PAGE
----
From a working-class perspective, workers from another country are not qualitatively different from workers from another gender, younger workers, or workers from a different area of the same country.

In the past you could have asked the similar question "how does letting women into the workforce benefit male workers?"

Because women entering the workforce in the UK helped push down wages of male workers. (And of course children being born and then entering the workforce helps bring down wages of older workers)

The point of us, as communists is not to ask questions which sets the interests of one part of the working class with another. It's to try to improve the lot of the working class as a whole.

So with women entering the workforce, the best thing to do was not to argue against it on the basis of it causing unemployment or low wages of male workers, it was to organise together to fight for better wages for all, and against job losses.

It is the same now, with immigration.

In terms of actual "benefits" of immigration, again apart from cultural aspects I wouldn't say there were benefits as such, other than in terms of there being greater freedom for all. It benefits us all for migration to be free - as then we can travel freely as well (don't forget there are millions of British people living and working overseas, and if the British government deported all the migrants then foreign governments would respond by deporting all the expats back). Who wants to be trapped behind an iron curtain?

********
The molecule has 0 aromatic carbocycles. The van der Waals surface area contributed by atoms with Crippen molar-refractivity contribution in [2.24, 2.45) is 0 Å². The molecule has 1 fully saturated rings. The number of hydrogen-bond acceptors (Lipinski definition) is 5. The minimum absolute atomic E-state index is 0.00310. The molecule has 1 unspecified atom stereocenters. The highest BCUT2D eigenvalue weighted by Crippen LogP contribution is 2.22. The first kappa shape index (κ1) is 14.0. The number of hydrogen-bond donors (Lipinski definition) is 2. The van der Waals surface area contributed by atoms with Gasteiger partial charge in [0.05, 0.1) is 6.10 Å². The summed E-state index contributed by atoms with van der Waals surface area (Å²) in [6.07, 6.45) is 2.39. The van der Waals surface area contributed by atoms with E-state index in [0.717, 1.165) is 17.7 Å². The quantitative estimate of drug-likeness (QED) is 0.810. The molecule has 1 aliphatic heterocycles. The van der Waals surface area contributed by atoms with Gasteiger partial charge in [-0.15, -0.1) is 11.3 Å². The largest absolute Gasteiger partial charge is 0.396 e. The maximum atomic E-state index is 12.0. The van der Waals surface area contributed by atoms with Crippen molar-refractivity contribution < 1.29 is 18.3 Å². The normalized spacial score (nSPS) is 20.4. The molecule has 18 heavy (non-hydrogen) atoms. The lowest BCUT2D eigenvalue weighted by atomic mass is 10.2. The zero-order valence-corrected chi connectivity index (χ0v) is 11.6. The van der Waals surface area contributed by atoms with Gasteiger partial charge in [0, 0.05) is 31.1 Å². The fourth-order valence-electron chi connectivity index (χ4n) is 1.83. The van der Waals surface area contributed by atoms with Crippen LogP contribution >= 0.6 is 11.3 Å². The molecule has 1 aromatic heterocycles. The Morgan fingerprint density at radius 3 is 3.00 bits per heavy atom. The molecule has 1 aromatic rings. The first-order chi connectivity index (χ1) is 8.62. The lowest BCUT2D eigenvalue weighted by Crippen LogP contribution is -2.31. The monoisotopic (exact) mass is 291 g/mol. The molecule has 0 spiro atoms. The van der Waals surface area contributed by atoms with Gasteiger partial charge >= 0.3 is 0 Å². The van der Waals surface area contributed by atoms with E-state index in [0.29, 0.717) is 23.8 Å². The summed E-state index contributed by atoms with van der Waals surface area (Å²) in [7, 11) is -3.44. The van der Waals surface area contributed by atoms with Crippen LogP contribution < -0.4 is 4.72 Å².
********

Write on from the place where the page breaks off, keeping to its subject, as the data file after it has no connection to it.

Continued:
On a final point, when people argue for immigration controls are usually point out that it is pointless to even talk about it. Immigration controls currently are largely set out in the interests of businesses. So workers from low-wage countries can be exploited, and denied access to citizenship privileges and workers' rights (so if they get uppity, like UCL cleaners they can get deported).

The only way to change this would be for there to be a powerful working class movement which had the ability to force change on the government. And if this were the case then it could also force change on the concrete material issues which migration supposedly impacts on (low wages, unemployment etc) - and of course a united working class is much more effective at fighting for its own interests as opposed to one divided along national/racial/citizenship lines. So you are more likely to actually achieve something being internationalist.

NannerNannerNan...
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Mar 3 2013 19:18

I was writing this long post about this and that and blah blah blah, but Steven basically said what needs to be said - and probably a bit more succintly than I. This is all fight over jobs and a race to the bottom when class unity is absolutely necessary.